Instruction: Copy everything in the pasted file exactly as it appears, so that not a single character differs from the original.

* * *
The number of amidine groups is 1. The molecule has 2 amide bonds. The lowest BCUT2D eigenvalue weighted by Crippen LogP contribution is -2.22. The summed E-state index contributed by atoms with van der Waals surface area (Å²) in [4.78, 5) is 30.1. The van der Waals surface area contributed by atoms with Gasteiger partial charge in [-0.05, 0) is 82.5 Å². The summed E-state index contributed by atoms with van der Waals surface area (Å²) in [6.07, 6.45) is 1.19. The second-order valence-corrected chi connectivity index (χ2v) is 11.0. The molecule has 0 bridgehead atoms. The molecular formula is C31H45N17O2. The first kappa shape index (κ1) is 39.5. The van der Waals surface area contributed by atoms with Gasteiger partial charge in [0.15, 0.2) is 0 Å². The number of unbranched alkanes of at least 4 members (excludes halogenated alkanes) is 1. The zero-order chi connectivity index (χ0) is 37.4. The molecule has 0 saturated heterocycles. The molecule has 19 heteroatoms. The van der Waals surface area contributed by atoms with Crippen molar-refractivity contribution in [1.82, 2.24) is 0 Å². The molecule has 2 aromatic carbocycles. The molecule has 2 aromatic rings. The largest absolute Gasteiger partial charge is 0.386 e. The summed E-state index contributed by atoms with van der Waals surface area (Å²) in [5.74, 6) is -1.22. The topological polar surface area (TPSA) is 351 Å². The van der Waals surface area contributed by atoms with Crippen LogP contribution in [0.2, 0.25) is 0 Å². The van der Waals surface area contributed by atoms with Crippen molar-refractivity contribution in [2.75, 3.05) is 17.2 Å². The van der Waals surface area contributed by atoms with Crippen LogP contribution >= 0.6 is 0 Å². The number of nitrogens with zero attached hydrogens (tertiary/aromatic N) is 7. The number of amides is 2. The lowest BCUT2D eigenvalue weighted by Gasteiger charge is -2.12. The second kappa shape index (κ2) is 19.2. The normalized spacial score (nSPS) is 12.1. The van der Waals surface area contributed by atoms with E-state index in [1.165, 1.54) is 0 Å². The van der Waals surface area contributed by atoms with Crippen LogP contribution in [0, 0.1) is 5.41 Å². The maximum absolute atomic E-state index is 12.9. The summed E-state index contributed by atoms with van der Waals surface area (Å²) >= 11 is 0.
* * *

The number of amidine groups is 1. The molecule has 2 amide bonds. The lowest BCUT2D eigenvalue weighted by Crippen LogP contribution is -2.22. The summed E-state index contributed by atoms with van der Waals surface area (Å²) in [4.78, 5) is 30.1. The van der Waals surface area contributed by atoms with Gasteiger partial charge in [-0.05, 0) is 82.5 Å². The summed E-state index contributed by atoms with van der Waals surface area (Å²) in [6.07, 6.45) is 1.19. The second-order valence-corrected chi connectivity index (χ2v) is 11.0. The molecule has 0 bridgehead atoms. The molecular formula is C31H45N17O2. The first kappa shape index (κ1) is 39.5. The van der Waals surface area contributed by atoms with Gasteiger partial charge in [0.15, 0.2) is 0 Å². The number of unbranched alkanes of at least 4 members (excludes halogenated alkanes) is 1. The zero-order chi connectivity index (χ0) is 37.4. The molecule has 0 saturated heterocycles. The molecule has 19 heteroatoms. The van der Waals surface area contributed by atoms with Crippen molar-refractivity contribution in [1.82, 2.24) is 0 Å². The molecule has 2 aromatic carbocycles. The molecule has 2 aromatic rings. The largest absolute Gasteiger partial charge is 0.386 e. The summed E-state index contributed by atoms with van der Waals surface area (Å²) in [5.74, 6) is -1.22. The topological polar surface area (TPSA) is 351 Å². The van der Waals surface area contributed by atoms with Crippen LogP contribution in [0.2, 0.25) is 0 Å². The van der Waals surface area contributed by atoms with Crippen molar-refractivity contribution in [2.75, 3.05) is 17.2 Å². The van der Waals surface area contributed by atoms with Crippen LogP contribution >= 0.6 is 0 Å². The number of nitrogens with zero attached hydrogens (tertiary/aromatic N) is 7. The number of amides is 2. The lowest BCUT2D eigenvalue weighted by Gasteiger charge is -2.12. The second kappa shape index (κ2) is 19.2. The normalized spacial score (nSPS) is 12.1. The van der Waals surface area contributed by atoms with E-state index in [1.165, 1.54) is 0 Å². The van der Waals surface area contributed by atoms with Crippen LogP contribution in [0, 0.1) is 5.41 Å². The maximum absolute atomic E-state index is 12.9. The summed E-state index contributed by atoms with van der Waals surface area (Å²) >= 11 is 0.